The CIty of Fremantle has released its 2012 Super Tuesday Bike Commuter Survey report. The Super Tuesday bicycle count was undertaken in the morning of Tuesday March 6, 2012 between 7:00 AM and 9:00 AM at 19 sites. The City of Fremantle recorded an average of 38.75 riders per 30 minutes at the busiest site, Canning Hwy towards East St, Queen Victoria St and Queen Victoria St bridge which ranked 26th overall nationally.
The key findings from the Super Tuesday bicycle count in the City of Fremantle are:
Site 5059: Canning Hwy towards East St, Queen Victoria St and Queen Victoria St Bridge
- Site 5059: Canning Highway towards East St, Queen Victoria St and Queen Victoria St Bridge, was the busiest commuter route in the Fremantle municipality, with a total of 155 riders.
- Fremantle recorded an average of 38.75 riders per 30 minutes at the busiest site which ranked 26th overall nationally
- Queen Victoria Bridge has been identified as the main access point for riders from the north.
- South Terrace has been identified as a key north/south route for riders
- Beach St with associated off road path is popular with riders travelling south towards Fremantle.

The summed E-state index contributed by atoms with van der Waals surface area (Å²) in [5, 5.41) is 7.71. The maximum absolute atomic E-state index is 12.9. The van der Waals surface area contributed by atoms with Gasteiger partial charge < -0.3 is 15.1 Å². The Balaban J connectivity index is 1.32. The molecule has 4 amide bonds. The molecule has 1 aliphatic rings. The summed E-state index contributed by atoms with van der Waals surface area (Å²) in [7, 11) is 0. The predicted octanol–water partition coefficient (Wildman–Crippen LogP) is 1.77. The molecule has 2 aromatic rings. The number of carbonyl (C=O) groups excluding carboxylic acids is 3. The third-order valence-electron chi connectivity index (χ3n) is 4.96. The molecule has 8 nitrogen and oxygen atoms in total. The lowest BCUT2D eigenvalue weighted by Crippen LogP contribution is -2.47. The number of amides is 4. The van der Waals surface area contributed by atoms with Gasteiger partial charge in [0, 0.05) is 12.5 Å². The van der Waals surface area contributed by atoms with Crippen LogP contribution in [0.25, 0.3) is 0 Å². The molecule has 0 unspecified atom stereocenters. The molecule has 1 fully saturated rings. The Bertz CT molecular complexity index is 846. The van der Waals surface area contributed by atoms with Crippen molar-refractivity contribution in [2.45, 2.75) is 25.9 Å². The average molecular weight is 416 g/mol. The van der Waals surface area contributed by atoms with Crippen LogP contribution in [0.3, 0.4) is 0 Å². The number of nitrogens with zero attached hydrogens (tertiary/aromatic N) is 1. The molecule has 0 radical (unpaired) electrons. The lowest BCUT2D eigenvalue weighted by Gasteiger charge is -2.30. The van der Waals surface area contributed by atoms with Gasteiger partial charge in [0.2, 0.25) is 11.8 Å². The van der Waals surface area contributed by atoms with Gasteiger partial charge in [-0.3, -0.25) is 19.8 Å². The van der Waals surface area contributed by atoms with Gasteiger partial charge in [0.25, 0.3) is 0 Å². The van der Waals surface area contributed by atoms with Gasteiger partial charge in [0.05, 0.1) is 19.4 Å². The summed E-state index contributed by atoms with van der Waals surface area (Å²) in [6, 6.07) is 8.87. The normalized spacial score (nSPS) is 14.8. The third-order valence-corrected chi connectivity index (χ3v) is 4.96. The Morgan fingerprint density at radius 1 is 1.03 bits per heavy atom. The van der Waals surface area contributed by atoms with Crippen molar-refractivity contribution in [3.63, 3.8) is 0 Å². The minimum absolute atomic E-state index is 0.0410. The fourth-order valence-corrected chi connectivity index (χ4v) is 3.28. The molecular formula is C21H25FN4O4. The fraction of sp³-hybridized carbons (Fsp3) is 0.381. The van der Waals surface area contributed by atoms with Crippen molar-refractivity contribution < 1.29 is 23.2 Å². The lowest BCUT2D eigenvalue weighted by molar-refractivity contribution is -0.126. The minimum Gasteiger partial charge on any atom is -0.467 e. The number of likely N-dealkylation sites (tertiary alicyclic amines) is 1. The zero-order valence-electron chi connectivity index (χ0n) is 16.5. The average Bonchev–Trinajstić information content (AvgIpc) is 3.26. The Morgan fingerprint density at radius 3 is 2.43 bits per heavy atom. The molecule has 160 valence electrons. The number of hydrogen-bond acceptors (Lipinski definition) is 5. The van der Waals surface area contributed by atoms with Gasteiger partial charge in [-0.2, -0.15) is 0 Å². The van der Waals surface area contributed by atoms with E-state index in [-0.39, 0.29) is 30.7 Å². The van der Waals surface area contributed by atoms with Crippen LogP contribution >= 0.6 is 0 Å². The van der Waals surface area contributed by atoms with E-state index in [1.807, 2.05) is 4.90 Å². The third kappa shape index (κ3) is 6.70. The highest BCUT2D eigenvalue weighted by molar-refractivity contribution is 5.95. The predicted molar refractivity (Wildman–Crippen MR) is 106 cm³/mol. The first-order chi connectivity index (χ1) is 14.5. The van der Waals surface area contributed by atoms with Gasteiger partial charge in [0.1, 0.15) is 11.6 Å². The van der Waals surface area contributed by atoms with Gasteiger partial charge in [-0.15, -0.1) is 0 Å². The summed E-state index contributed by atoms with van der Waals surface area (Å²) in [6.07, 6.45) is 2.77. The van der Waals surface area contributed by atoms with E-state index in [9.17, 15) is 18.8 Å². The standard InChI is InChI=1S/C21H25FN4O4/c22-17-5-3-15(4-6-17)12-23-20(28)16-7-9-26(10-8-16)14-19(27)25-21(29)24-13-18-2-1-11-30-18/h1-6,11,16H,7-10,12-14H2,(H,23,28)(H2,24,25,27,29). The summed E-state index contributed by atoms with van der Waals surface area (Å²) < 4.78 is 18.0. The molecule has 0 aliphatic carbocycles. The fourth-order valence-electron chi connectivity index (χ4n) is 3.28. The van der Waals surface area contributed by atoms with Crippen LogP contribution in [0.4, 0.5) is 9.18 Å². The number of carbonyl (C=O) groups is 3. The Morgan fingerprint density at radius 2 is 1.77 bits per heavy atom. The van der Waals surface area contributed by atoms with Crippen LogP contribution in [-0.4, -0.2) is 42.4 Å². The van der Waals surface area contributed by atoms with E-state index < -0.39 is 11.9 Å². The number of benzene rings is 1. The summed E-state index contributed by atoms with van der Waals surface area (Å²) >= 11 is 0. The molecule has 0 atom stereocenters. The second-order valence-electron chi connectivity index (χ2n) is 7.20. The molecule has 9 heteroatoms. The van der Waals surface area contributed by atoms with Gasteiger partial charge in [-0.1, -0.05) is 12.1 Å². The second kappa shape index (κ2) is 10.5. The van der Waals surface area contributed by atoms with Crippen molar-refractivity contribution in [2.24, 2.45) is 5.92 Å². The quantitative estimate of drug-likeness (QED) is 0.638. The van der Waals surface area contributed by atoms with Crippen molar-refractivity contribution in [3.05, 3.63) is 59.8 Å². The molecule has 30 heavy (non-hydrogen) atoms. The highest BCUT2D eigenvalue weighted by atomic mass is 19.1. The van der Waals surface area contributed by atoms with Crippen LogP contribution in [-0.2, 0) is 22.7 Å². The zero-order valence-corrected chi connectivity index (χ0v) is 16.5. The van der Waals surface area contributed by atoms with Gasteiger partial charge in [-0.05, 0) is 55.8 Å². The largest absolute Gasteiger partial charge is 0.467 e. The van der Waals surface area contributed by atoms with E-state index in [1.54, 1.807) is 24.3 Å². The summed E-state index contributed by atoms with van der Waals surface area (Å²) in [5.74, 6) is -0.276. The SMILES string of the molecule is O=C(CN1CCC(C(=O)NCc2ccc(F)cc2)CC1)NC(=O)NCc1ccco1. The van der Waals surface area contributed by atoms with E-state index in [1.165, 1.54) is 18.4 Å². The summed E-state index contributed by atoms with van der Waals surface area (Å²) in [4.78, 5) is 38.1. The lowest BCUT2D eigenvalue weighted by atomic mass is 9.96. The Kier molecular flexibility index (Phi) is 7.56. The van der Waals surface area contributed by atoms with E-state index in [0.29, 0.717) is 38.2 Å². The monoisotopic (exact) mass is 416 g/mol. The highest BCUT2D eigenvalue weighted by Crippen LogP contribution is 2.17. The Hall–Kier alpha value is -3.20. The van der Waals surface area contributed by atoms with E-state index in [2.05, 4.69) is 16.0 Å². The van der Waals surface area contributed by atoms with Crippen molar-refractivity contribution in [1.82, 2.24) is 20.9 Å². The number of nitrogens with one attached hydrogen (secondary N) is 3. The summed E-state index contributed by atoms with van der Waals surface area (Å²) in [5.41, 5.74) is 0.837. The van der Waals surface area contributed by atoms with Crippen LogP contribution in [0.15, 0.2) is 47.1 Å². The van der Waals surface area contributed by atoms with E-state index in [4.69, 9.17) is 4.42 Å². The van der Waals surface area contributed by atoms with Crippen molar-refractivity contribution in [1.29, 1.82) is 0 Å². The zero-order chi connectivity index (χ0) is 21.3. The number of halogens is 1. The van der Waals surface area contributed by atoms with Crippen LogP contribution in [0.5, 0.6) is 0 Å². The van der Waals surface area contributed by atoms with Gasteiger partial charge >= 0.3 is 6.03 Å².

The report highlights the importance of the Old Fremantle Traffic Bridge as the northern access point for the City of Fremantle and South Terrace as the southern access point. Both access points are lacking in terms of cycling infrastructure even though the City of Fremantle has made some progress with South Terrarce issues with Old Fremantle Traffic Bridge, Tydeman Road and the Fremantle to Perth Principal Shared Path remain.
The City of Fremantle was awarded a Perth Bicycle Network Grant in the 2011-2012 financial year to complete some work on the Fremantle – Perth PSP in North Fremantle (Pearse Street to Congdon Street) which is still in progress. Whilst this will help it will not address the issues of Tydeman Road the Old Fremantle Traffic Bridge.
Hopefully this report provides further evidence to the Minister of Transport that we need action on addressing these deficiencies in the cycling network.
For those interested, the full report can be download from Aushiker’s Dropbox.
Re-blogged from Aushiker.com